Here is one of my favorites in paperback, I love the way he tells the story and incorporates the drawings.
The Snowy Day
Ezra Jack Keats (1916-1983)
Keats’s artwork has a modern, collage type of style. He was one of the first to bring multiculturalism into his work without it being an ‘international’ or ‘ethnic’ story. His groundbreaking book A Snowy Day has such simplicity and beauty. I have looked at the pictures over and over. I remember, even as a teenager, I still wanted to look at this book. Like Sendak, he came from Jewish-Polish immigrant parents, but unlike Sendak, he changed his last name from Katz to avoid prejudice. Keats had an affinity for the underdog and those who were stereotyped.
The Rooster Crows: A Book of American Rhymes and Jingles
Maud (1890-1971) and Miska (1888-1960) Petersham
This wonderful collaborative married team between Hungarian-born Miska and Yankee Maud pumped out gorgeous illustrations and wrote many children’s books throughout their career. They drew on American and International themes for their illustrations. Their attention to detail was magical. Their ability to transcribe a story into pictures with just the right depth was awe inspiring. They are my absolute favorite children’s book illustrators.
Maud and Miska Petersham's drawings are a wonderful expression of the American country experience. Some of their other books have an eastern European flavor. They are my favorite illustrators.
Lois Lenski (1893-1974)
Lenski specialized in drawing everyday American people along with detailed community scenes. She also specialized in historical stories. I enjoy her rounded style, they are framed almost like Pennsylvania Dutch style images.
This Trophy Newbery awarded book is a great example of her style. I have The Wonder City, which is out of print.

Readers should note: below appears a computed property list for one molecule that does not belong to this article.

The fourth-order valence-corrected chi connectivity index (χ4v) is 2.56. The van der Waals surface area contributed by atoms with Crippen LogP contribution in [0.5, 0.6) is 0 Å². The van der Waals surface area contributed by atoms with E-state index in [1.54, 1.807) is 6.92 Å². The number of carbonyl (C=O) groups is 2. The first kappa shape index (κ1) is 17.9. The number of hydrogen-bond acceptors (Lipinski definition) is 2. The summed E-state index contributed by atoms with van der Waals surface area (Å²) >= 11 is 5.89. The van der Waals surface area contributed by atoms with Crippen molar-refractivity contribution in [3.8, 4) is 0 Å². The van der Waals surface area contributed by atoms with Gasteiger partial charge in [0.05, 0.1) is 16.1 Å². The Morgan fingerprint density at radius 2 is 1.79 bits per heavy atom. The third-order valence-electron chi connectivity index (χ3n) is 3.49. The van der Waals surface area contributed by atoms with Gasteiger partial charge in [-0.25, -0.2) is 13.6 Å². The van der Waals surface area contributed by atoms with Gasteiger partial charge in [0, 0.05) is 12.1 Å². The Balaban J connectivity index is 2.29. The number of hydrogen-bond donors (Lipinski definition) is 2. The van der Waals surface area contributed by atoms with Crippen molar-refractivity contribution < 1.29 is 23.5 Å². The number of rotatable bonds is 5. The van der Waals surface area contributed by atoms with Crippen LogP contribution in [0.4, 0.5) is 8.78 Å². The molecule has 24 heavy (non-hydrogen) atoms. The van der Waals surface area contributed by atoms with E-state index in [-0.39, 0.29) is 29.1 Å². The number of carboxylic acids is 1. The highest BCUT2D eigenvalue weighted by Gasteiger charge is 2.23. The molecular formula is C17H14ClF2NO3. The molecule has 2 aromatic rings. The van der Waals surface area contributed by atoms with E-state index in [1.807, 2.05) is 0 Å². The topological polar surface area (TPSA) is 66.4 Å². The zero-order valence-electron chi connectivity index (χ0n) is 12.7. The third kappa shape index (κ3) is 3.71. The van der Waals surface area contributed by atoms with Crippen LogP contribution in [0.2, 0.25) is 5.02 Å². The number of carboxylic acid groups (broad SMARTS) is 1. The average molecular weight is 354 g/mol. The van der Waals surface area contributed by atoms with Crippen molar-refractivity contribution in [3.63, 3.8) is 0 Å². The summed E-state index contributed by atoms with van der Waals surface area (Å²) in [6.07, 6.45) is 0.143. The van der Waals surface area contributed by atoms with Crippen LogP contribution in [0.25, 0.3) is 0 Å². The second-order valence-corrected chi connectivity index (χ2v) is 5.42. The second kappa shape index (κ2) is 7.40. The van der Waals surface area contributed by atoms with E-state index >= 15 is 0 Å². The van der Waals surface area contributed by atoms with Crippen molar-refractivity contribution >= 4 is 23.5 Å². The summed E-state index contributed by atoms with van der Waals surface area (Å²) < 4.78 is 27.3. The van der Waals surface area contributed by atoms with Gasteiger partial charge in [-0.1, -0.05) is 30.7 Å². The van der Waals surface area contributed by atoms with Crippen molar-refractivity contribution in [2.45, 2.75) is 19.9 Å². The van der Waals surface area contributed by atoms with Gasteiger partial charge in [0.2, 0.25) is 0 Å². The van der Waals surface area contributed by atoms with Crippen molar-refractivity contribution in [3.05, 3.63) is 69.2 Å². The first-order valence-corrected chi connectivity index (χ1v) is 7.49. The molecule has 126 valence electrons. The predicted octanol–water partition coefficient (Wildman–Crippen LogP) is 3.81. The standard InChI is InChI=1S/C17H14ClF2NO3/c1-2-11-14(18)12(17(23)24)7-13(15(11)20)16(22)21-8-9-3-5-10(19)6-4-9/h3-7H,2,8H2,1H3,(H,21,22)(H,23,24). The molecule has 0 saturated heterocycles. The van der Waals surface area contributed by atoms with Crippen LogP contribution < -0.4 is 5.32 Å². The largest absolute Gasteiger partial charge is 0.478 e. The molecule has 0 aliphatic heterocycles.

Paddle to the Sea
Clancy (1900-1973) and Lucille Holling
Holling Clancy Holling was a well known illustrator and writer of children’s books. His stint as a taxidermist at the Museum of Natural History in Chicago gave him ample time to study animal anatomy. His drawings were accurate, interesting and also educational. I have both his Book of Indians and Book of Cowboys which are extraordinary in their detail. I add his wife Lucille because she helped him in his books and illustrations.
Claude and Lucille Holling's drawings are lush and accurate in their detail.
Finn Family Moomintroll
Tove Jansson (Finland 1914-2001)
Jansson was born in the community of Swedish-speaking minority in Finland. Inspired by her artistic family, she became a prolific illustrator and writer. Her most famous characters were the Moomintrolls; hippo-like creatures that lived in a Finnish-like landscape called Moominvalley. Her gift was to make you care about her characters. Somewhat simply drawn, yet her combination of drawing and dialogue made you want to learn more about them. I have read all the Moomin books and did another article about one of them entitled Meditations on the Book Moominvalley in November.
I wrote a review about another of her books, 'Moominvalley in November.' She draws simple figures that add tremendous power to the storytelling.
The Invention of Hugo Cabret
Brian Selznick (1966-)
What struck me about Selznick’s illustrations in The Invention of Hugo Cabret was the realistic black and white pen and ink drawings covered in a sort of soft focus. His unique combination of writing and drawing worked. His part novel - part picture book - part graphic novel was worthy of his Caldecott Award. I add him to this list because of his successful storytelling through his images.
Some of My Collection
The Book of Cowboys by Holling C. Holling, The Poppy Seed Cakes illustrated by Maude and Miska Petersham, The Art of Beatrix Potter collected and notated by Enid and Leslie Linder.
The craft of illustrating for children's books must include that it fits the story like a glove. If well done, you can't even imagine the story without those specific pictures. Of course, someone could argue that the story needs to stand on it's own merits. On chapter books I would agree, but with picture books the story and pictures are happily married. I hope this gives you inspiration to build your own collection or at least do more research on this art and literature topic.